My husband hates yelling. Up until a few years ago, he would give me a look or chastise me whenever I chose TALKING LOUDLY from somewhere in the house over getting up and talking in person. I received a similar reaction when I’d get upset at the children (or him) and raise my voice.
Unfortunately for him, we moved to a two-story house six years ago. We did so when I was pregnant and exhausted. I therefore failed to see the benefit of climbing seventeen stairs to engage him face-to-face. I also left piles of socks, toys, and children at the top or bottom of said stairs to consolidate trips, so why not consolidate conversation as well?
I reverted back to calling to him from wherever I was (usually the couch), including times when I knew he could intervene much more quickly than I could in children’s fights (because getting off the couch is tricky).
But that baby grew up. He became six years older and I became 30 pounds lighter. I had few excuses to yell, even when the boys attempted fratricide. Coincidentally, talks and pointed looks from the husband increased when my volume also increased.
Fortunately for me, I’m now pregnant again and even more exhausted than before…
Photo Credit: Stock Photography
©2019 Chelsea Owens
Why don’t you put the toilet seat
Why do you sit and glare and
It’s not that I am out to
About the toilet, water,
I’m simply trying to raise you
So future spouse won’t give you
A hard time.
Photo Credit: Filios Sazeides
©2019 Chelsea Owens
What would the world be like without children? Quieter, I imagine. Less messy. Less chaotic. No rules about censoring swearing on the radio, maybe. Toy departments geared toward 20-somethings. An absence of miniature items, everywhere. An absence of parks and children’s museums.
In a world such as that, how would the odd, pregnant woman be treated? Stared at, I imagine. Whispered about. Talked about. Shunned. Insulted, perhaps? Watched closely when she tries to purchase clothing to fit her expanding size. A general doctor explaining how he rarely sees this sort of thing anymore -wouldn’t she prefer to abort?
And then, how would others react to marriage and families? Strangely, I imagine. With wariness or confusion. With raised eyebrows and intrusive questions about life choices. Without tax benefits. Without special Family Days, Kids Meals, or Half-Price Admissions.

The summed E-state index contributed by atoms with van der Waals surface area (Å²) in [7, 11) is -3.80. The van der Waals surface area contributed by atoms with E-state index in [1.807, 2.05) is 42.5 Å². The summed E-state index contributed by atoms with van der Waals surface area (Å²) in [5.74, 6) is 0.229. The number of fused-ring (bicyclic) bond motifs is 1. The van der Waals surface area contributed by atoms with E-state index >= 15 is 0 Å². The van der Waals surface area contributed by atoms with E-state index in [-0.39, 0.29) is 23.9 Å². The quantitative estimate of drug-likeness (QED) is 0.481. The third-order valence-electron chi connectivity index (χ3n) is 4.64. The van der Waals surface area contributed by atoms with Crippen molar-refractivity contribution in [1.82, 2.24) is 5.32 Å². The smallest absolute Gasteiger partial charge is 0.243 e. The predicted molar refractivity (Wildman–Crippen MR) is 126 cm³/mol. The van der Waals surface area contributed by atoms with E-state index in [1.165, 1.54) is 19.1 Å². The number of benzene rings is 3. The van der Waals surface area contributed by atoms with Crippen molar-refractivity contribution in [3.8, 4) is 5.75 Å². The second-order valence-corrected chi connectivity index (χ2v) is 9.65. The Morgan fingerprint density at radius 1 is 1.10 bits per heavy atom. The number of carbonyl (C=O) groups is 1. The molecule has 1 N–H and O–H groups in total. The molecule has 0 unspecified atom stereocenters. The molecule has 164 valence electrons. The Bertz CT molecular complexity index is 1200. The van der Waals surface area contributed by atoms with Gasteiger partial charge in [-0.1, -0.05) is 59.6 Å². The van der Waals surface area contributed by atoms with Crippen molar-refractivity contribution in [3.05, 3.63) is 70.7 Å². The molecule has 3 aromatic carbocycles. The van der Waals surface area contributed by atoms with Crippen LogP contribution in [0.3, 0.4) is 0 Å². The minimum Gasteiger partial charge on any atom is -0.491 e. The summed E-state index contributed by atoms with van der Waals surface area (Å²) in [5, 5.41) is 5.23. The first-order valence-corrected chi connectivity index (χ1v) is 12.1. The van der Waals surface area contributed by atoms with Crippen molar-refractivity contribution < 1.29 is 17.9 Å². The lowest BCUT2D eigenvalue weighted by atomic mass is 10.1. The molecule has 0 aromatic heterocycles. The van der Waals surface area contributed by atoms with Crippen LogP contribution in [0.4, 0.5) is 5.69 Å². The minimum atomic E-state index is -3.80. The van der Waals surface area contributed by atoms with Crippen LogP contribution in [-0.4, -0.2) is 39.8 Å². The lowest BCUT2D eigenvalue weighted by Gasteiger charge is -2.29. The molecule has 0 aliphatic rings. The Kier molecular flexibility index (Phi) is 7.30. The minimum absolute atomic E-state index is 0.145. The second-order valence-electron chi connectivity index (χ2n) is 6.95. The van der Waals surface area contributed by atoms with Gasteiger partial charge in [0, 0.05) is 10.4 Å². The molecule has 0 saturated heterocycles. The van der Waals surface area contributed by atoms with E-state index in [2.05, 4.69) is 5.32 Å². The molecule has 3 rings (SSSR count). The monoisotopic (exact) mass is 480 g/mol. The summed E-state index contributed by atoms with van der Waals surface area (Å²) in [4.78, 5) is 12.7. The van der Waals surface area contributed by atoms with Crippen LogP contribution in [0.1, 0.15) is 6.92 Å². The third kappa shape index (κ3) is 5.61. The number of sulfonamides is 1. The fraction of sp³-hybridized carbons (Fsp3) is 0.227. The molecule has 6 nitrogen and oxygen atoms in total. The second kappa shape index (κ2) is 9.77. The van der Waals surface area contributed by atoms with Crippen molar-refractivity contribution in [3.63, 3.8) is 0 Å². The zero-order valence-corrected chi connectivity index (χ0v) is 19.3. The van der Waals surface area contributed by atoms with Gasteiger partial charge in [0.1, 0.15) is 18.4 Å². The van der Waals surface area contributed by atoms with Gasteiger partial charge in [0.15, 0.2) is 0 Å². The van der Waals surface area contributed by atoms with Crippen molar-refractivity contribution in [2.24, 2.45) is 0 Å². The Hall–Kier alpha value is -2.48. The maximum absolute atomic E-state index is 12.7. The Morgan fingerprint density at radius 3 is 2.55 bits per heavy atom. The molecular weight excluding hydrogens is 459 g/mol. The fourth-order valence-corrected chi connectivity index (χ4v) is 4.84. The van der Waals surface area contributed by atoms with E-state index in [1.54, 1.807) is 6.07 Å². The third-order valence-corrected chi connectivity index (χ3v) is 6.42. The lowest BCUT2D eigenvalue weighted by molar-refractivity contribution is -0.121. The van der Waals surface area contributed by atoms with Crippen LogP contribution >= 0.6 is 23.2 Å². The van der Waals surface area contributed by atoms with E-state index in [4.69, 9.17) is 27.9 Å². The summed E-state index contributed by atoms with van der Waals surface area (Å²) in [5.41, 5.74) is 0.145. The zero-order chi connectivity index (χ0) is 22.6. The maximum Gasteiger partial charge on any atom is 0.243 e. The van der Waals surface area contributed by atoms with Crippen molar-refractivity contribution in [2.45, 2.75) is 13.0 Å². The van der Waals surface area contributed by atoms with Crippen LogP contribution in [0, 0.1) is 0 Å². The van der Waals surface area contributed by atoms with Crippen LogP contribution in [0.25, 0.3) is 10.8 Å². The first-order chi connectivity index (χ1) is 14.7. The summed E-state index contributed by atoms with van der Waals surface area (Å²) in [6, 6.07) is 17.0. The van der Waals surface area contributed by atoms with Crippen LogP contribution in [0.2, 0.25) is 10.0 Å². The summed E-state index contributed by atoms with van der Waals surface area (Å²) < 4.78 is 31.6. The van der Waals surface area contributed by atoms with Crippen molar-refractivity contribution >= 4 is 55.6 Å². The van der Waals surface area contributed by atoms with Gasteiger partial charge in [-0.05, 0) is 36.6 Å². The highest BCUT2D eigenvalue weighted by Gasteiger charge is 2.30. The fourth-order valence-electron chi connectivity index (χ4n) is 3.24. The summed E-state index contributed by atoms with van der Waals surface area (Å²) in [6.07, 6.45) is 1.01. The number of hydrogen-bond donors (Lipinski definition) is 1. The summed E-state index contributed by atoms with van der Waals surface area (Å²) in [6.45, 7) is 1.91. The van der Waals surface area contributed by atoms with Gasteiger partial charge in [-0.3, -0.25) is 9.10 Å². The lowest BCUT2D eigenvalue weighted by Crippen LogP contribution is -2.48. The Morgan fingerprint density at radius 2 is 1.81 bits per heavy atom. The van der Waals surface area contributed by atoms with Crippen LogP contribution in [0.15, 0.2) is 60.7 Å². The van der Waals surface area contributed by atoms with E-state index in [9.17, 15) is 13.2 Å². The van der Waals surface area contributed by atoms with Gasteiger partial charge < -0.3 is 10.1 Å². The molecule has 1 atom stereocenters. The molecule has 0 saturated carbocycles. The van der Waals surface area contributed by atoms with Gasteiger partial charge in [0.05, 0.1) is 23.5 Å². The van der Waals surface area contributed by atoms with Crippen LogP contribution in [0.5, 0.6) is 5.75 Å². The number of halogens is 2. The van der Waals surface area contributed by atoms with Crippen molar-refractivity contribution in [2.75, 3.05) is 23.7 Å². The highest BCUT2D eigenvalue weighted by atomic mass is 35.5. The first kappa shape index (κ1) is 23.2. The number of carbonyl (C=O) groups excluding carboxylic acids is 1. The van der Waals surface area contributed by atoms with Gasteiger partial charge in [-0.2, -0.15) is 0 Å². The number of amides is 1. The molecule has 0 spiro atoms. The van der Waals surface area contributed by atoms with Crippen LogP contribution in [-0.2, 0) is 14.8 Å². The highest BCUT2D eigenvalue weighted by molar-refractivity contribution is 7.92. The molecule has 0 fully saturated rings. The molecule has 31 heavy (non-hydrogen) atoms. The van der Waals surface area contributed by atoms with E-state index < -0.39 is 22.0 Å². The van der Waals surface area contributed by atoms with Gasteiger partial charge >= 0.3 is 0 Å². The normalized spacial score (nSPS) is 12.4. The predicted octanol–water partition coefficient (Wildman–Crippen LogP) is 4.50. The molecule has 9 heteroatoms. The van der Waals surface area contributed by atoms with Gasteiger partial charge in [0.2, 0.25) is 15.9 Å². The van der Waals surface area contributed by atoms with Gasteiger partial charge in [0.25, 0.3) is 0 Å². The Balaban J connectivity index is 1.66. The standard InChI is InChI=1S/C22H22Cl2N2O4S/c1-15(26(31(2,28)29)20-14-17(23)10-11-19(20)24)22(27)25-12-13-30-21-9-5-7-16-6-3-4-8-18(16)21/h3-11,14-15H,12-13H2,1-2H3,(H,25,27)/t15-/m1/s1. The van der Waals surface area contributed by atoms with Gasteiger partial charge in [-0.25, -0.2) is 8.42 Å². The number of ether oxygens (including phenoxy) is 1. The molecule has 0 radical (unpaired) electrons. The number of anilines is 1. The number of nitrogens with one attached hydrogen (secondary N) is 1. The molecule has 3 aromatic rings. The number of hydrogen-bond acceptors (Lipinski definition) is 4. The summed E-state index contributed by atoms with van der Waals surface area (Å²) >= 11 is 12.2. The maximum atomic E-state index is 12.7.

You might think such scenarios to be far-fetched. Surely we will never reach the point of a world without children! Of course pregnant women will be accepted and supported! When will couples and their families be ostracized?!
I tell you: sooner than you think.
Over a decade ago, a good friend told me she lived in Germany as part of being in the Air Force. She said she received openly hostile looks for bringing her baby son to a restaurant, yet a woman with a dog was accepted.
When I’ve walked around, heaving my heavy stomach in a waddling fashion, I’ve gotten a judgmental vibe in the downtown areas. Where youth, vigor, liberal views and pro-choice abound in a college crowd; there is no love for pregnancy in the air. There are almost tangible questions of, “Why would you choose that?” amongst the stares.
And, outside of our state, we’ve experienced impatience, judgmental looks, and ignorance regarding our children. At a children’s museum on free children’s admission day nearly 8 years ago, a woman in the gift shop told her coworker she’d “shut that baby up” -in reference to our 2-year-old making interesting sounds in the echoing entryway.
I understand. I do.
I understand that some women do not want to birth children.
I understand that quite a few couples don’t want to raise children.
I understand that many people do not want to deal with children at all.
But, I know that an anti-family social norm is killing us. I know a world without children is not sustainable. I know we need pregnancy. I know we need marriage and families.
And, I know that we can’t just assume someone else will take care of that responsibility. We need, instead, a return to the social assumption that families are the norm. We need love and support for those trying to raise their offspring to not be sociopaths. We need acceptance, appreciation, approval, and attention.
We need families.
If you’ve the time, here’s my week in review:
Sunday, September 29: “9 Halloween Movies for Kids (Adults, Too!),” in which I listed my favorite Halloween movies for kids and families.
Monday, September 30: Wrote a poem titled, “The Morning Menagerie.”
Tuesday, October 1: Shared a quote about families from Fathers in the Home.
Wednesday, October 2: Recommended saving money by buying in bulk.
Thursday, October 3: “Naptime Isn’t Just for Kids,” a snippet about how great naps are -for parents.
Friday, October 4: Wondered about people’s evening mealtimes in “How Do You Dinner?”
Saturday, October 5: Shared Scary Mommy‘s tweet about hypocritical in-laws.
Sunday, October 6: That’s today!
Photo Credit: Tyler Nix
©2019 Chelsea Owens
What my children don’t seem to realize
is that naptime isn’t necessarily for them.
Photo Credit: Vladislav Muslakov